Yes, it's Friday. I know there's supposed to be a recipe here today. Alas, I am not prepared, but I am moved to put finger to keyboard. This is about crabs--so at least we're on the subject of food.
I had thought surely by this time I'd have been able to post a picture of some great crab catch of mine, either a harvest of live blue crabs in their steamer pot staring back at you, or that same harvest freshly steamed, spread out on layers of newspaper, all red and covered with Old Bay, just waiting to be devoured. Alas that hasn't happened.
The waterways around here are a virtual obstacle course of crab traps and gill nets. Local professional watermen know there is bounty in these waters and they actively exploit it. One professional crabber can put out hundreds of crab traps and make a decent seasonal living from what he (they're all "he's" down here) catches. But "professional" is the operative word. There is no acknowledgement whatsoever of the sports fisherman in these parts. From Edenton in the the south to Elizabeth City 30 miles north, there are any number of marinas that will sell you water craft and everything to do with them from cleats to charts, but there is not a single bait and tackle shop. You can't buy a crab trap anywhere, and the only sellers of menhaden, the bony, oily fish caught in the millions off the Delmarva Peninsula and known as ambrosia to crabs, are those who cater to the pros and sell only in 50-lb. lots. If you'd like to try catching a fish for dinner and need a pole and some hooks, Wal-Mart is your only choice. Need bait? Dig your own.
When you come here for the first time, you are struck by the preponderance of water. (It is, of course, what brought us here in the first place.) Five huge rivers that dwarf the Mississippi, in width if not length, run north-to-south along a stretch of about 70 miles of northeastern North Carolina, all feeding Albemarle Sound. The recreational and touristic possibilities would seem to be endless, but there is virtually no nod by the state or any of the local governments in that direction. I've spoken often of the various wonderful surprises we've had down here; this is one of the few disappointing ones. We were so accustomed to hopping in our boat in Delaware and running up to Lewes or down to Oak Orchard for lunch, or setting our crab traps out for two or three days in Herring Creek and getting enough "keepers" to make a few crab cakes. Here, the water distances from point to point are enormous, and if you should actually navigate to a town on the water, and should it even have thought to put up a public dock, there's not much to do once you tie up there. And the crabs? I buy my "bait" at the local grocery store--farm raised croaker meant for human consumption but which I wouldn't put near my mouth, and as cheap as the menhaden were in Delaware. With them I have caught many, many crabs, none of which have been legal keeping size. (We're using the traps we brought with us from Delaware.) Guess all the pros are beating me to the good ones.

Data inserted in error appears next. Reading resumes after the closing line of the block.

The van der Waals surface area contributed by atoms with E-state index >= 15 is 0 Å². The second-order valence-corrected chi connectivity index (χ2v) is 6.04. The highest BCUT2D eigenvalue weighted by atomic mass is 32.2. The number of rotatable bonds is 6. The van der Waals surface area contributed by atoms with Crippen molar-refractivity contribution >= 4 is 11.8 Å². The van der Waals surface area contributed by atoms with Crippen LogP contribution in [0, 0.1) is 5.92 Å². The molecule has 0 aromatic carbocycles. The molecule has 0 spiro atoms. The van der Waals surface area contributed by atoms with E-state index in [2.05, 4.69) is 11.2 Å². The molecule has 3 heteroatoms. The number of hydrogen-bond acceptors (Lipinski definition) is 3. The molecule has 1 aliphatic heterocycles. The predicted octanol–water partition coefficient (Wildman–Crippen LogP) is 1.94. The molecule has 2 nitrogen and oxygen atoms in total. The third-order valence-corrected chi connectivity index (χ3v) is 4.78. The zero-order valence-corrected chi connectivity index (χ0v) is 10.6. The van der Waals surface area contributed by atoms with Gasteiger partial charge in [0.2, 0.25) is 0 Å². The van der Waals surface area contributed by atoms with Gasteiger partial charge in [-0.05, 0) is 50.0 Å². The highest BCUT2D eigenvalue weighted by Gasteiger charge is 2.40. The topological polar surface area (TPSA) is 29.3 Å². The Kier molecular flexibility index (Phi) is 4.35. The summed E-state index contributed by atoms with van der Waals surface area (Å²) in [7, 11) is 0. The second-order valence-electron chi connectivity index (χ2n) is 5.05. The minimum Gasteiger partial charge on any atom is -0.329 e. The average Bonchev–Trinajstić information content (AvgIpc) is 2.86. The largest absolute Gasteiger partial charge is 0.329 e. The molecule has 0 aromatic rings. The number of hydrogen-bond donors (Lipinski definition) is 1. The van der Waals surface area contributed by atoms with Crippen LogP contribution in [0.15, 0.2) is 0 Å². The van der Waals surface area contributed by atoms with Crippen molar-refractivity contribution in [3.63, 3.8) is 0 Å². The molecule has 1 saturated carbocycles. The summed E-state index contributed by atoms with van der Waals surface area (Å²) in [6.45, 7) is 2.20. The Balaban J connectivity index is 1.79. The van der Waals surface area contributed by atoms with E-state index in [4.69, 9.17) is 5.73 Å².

A Friday the 13th story: today we decided to try one more time to catch a few crabs. A storm is brewing someplace in the vicinity, causing clouds, a stiff breeze and choppy water. It was to be a quick trip, just long enough to drop our two traps and come back.
The first trap went in just fine. The second one seemed to have got caught on something--turned out it was the engine's propeller. The wind and choppy water sent us right over the trap's rope, which tangled itself into the works of the engine, which in turn ceased running. (First thought: Oh great. A storm is coming and here we sit on the water with a dead engine.) The motor is old--the hydraulic mechanism that tilts the prop up out of the water stopped working a couple of months ago and we decided not to get it fixed, since a new engine is probably in our future next year. Nothing to do, then, but climb into the water to untangle the rope, which Steve, bless him, did. He had to cut the rope. I pulled the trap back into the boat, only to discover that the bait had fallen out of it. We turned around and came back home, then, with one empty, baitless crab trap--luckily it was just the tangled rope that was keeping the motor from running. Steve was able to dry off almost completely in the breeze. We now have one crab trap out there in the Little River, luring crabs with Food Lion croaker. We probably won't catch anything.